Do your kids suffer from the “abundance paradox’? Do they feel entitled to having it all? Notice: Are they more likely to feel disappointed when they don’t get what they want than they are to feel grateful when they do? This short video is about the relationship between entitlement and gratitude.
Since my book Raising Happiness was published, I’ve met so many unhappy parents I’ve come to believe there might just be an epidemic of unhappiness in them—especially in the parents of young children. While there probably isn’t an epidemic of depression in parents, I’m pretty sure there IS an epidemic of busyness. Do this little thought experiment with me: imagine that you have some free time—a whole afternoon to yourself. Do you take that time to take a nap and read a good book? To work? To play with a friend? Do you catch up on the laundry, and then take your kids to that newish trampoline place they’ve been begging to go? This short video makes the case for NOT always spending more time with your kids.
Loving-kindness meditation does far more than produce momentary good feelings.
Research convincingly shows that it actually puts people on “trajectories of growth,” leaving them better able to ward off depression and “become ever more satisfied with life.” This is probably because it increases a wide range of those resources that make for a meaningful and successful life, like having an increased sense of purpose, stronger social support, and less illness. Research even shows that loving-kindness meditation ““changes the way people approach life”” for the better.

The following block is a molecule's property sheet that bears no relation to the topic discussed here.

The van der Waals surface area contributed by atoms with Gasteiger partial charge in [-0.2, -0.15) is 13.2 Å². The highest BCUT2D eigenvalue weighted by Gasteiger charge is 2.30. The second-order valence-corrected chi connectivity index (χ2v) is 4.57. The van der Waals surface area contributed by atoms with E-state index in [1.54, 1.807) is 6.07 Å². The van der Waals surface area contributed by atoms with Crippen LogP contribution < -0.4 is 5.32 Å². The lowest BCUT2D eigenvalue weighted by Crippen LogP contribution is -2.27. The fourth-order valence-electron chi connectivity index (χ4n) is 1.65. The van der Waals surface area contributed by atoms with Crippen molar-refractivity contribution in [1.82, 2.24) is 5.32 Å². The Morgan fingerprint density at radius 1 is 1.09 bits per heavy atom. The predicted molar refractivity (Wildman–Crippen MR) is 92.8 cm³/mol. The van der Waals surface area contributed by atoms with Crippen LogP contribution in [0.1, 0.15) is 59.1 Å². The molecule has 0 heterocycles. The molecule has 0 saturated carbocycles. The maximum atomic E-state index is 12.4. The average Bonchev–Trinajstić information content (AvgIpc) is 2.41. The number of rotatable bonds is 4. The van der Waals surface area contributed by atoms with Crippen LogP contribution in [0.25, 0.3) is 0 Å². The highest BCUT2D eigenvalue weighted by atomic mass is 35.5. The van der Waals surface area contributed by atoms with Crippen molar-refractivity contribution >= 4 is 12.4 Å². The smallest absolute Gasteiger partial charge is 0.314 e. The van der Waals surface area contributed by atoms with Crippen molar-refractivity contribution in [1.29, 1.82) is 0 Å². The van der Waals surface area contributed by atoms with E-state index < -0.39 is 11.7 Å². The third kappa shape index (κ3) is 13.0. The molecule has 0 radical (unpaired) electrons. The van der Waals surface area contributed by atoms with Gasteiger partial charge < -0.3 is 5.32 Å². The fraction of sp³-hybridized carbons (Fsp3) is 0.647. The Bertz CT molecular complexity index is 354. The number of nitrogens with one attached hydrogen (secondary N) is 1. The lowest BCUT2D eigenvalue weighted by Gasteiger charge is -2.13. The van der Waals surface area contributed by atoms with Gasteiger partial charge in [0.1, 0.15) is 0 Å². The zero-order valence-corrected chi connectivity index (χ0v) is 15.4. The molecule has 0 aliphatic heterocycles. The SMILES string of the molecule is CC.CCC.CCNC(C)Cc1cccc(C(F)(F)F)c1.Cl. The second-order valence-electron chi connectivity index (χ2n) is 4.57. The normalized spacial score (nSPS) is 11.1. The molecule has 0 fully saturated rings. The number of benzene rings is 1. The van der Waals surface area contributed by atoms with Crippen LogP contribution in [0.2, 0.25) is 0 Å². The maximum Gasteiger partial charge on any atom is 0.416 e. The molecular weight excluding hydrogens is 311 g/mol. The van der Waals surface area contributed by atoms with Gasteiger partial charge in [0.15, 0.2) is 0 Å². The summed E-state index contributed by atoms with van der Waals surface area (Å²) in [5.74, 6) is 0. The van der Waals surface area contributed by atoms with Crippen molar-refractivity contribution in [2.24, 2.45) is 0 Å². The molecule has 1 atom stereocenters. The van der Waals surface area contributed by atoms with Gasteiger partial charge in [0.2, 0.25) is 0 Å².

Moreover, doing a simple loving-kindness meditation can make us feel less isolated and more connected to those around us: one study showed that a SINGLE SEVEN MINUTE loving-kindness meditation made people feel more connected to and positive about both loved ones and total strangers, and more accepting of themselves. Imagine what a regular practice could do! For more information about loving-kindness meditation, check out this posting.
I’m Christine Carter, Ph.D, a sociologist and happiness expert at UC Berkeley’s Greater Good Science Center. This blog is mostly science-based parenting advice: since I’m reading all the research related to raising happy children anyway, I thought we might as well make it useable to parents. My intention is to bring a scientific framing (what does the research actually say?) to our opinion-based parenting debates and advice. Sorting fact from fiction can be confusing when it comes to parenting.
This blog is also about me and my children. It represents the intersection of my brain and my heart: my intellectual training in the social sciences and my very real, sometimes raw, experiences as a mother.